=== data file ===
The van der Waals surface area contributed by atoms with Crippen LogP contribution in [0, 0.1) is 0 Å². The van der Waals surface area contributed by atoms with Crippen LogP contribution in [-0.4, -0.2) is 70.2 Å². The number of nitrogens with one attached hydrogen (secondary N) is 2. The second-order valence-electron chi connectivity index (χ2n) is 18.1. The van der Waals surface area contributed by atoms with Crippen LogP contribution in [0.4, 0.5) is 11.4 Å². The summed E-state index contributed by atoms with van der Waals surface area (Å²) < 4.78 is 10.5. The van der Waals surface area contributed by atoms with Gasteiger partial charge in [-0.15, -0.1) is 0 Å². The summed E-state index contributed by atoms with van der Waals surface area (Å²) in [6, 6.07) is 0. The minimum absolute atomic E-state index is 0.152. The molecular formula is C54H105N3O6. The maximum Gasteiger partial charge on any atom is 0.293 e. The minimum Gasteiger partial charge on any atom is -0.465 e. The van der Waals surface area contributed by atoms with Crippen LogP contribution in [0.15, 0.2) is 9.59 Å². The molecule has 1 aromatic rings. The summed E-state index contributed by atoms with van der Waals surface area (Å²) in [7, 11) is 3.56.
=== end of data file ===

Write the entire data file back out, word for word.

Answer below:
The van der Waals surface area contributed by atoms with Crippen LogP contribution in [0, 0.1) is 0 Å². The van der Waals surface area contributed by atoms with Crippen LogP contribution in [-0.4, -0.2) is 70.2 Å². The number of nitrogens with one attached hydrogen (secondary N) is 2. The second-order valence-electron chi connectivity index (χ2n) is 18.1. The van der Waals surface area contributed by atoms with Crippen LogP contribution in [0.4, 0.5) is 11.4 Å². The summed E-state index contributed by atoms with van der Waals surface area (Å²) < 4.78 is 10.5. The van der Waals surface area contributed by atoms with Gasteiger partial charge in [-0.15, -0.1) is 0 Å². The summed E-state index contributed by atoms with van der Waals surface area (Å²) in [6, 6.07) is 0. The minimum absolute atomic E-state index is 0.152. The molecular formula is C54H105N3O6. The maximum Gasteiger partial charge on any atom is 0.293 e. The minimum Gasteiger partial charge on any atom is -0.465 e. The van der Waals surface area contributed by atoms with Crippen LogP contribution in [0.15, 0.2) is 9.59 Å². The molecule has 1 aromatic rings. The summed E-state index contributed by atoms with van der Waals surface area (Å²) in [7, 11) is 3.56.